Similarly, the weapons are also based on real-world counterparts. With Security forces using modern guns like the M4 carabine and the Insurgents being restricted to older weaponry like the AK-47 and even some WW2-era guns. Most weapons pack a serious punch and there’s no respawn system. Avoiding getting shot at is a top priority in this game regardless of what mode you’re playing.
To add even more realism, the game’s HUD lacks traditional FPS elements like a health bar, ammo count, or even a minimap.
12. Hearts of Iron Iv
We’re moving away from first-person shooters to talk about something a bit different. Whereas most other games on this list allow you to control an individual soldier or a squad of soldiers, Hearts of Iron IV is a grand strategy game that puts you in charge of an entire nation.
The game goes to great lengths to replicate the political situation present at the start of World War 2. You can take control of any nation that was around at the time while leading its armies and engaging in politics as you see fit.
Given that your actions have a direct impact on the course of the war, you will inevitably end up playing through an alternate version of WW2. That’s not necessarily a bad thing, though. Hearts of Iron IV can still give you a realistic look at how wars are fought on a large scale even without trying to perfectly recreate historical events.
11. World of Warships
If you’re into war-based video games you’re probably already familiar with this one. World of Warships is a free-to-play naval warfare simulator with over 400 battleships to choose from. Including quite a few historical ones like the Yamato or the Bismarck.
The game features four different classes of ships, each specializing in either artillery, torpedoes, or aircraft. Just like in the real world, some ships are small but fast while others are gigantic but difficult to maneuver. There’s very little cover out in the open sea and usually quite a few enemy warships to deal with, so picking the right class for each mission is crucial.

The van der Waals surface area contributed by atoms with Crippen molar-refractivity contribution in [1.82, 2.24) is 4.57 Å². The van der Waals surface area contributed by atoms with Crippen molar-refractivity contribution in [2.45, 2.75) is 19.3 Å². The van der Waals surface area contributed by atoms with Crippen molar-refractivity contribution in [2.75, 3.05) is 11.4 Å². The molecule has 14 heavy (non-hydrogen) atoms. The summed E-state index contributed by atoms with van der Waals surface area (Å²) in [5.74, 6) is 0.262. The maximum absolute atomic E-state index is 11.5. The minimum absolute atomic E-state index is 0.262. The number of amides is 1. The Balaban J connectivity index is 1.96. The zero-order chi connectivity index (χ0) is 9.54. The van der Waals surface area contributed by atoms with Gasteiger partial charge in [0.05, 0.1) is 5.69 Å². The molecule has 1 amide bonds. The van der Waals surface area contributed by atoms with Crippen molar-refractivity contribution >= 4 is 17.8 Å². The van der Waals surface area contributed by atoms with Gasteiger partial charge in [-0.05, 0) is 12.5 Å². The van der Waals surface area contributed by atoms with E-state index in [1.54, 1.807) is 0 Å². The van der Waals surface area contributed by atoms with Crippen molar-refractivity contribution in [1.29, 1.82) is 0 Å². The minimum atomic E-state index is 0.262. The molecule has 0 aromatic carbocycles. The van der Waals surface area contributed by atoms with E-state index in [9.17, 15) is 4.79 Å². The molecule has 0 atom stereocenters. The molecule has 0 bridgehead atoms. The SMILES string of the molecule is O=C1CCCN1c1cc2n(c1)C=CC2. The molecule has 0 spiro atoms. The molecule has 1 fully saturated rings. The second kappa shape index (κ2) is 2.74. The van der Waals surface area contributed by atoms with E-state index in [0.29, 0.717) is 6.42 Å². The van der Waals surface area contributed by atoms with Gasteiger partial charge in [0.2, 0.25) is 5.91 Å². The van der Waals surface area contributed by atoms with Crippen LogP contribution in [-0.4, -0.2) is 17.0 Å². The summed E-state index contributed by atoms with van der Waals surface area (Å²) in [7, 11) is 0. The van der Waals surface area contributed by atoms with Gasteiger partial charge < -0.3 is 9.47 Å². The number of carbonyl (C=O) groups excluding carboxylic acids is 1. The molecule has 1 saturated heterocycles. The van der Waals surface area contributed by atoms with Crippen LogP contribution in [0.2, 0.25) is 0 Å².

One of the main highlights of World of Warships is the progression system. The game lets you play as a major naval power of the first half of the 20th century. You can pick between the US Navy, British Royal Navy, the Imperial Japanese Navy, and more.
Your choice will dictate the types of ships you will be able to access. You’ll start off in command of low-tier ships regardless of your choice, but will have plenty of opportunities to build an impressive fleet over time.
10. World of Tanks
Don’t like warships? Well, maybe armored land vehicles are more of your thing. If that’s the case, you’ll find plenty of them to play around with in World of Tanks. This is another Wargaming title that features a similar level of accuracy as World of Warships in terms of vehicles. But with even more variety.
There are over 600 military vehicles to choose from, ranging from various tanks to tank destroyers and self-propelled artillery. Matches usually occur between two teams of 15 players each and are won by completely obliterating the opposition. Though there are certain game modes with more complex rules.
If you’re familiar with World of Warships, you already know what to expect here in terms of progression. You can play as one of several nations, each with its own tech trees and vehicles ranging from tier I to tier X. However, World of Tanks offers more customization as it allows you to replace pretty much every part of your vehicles, including the tracks, engines, guns, and more.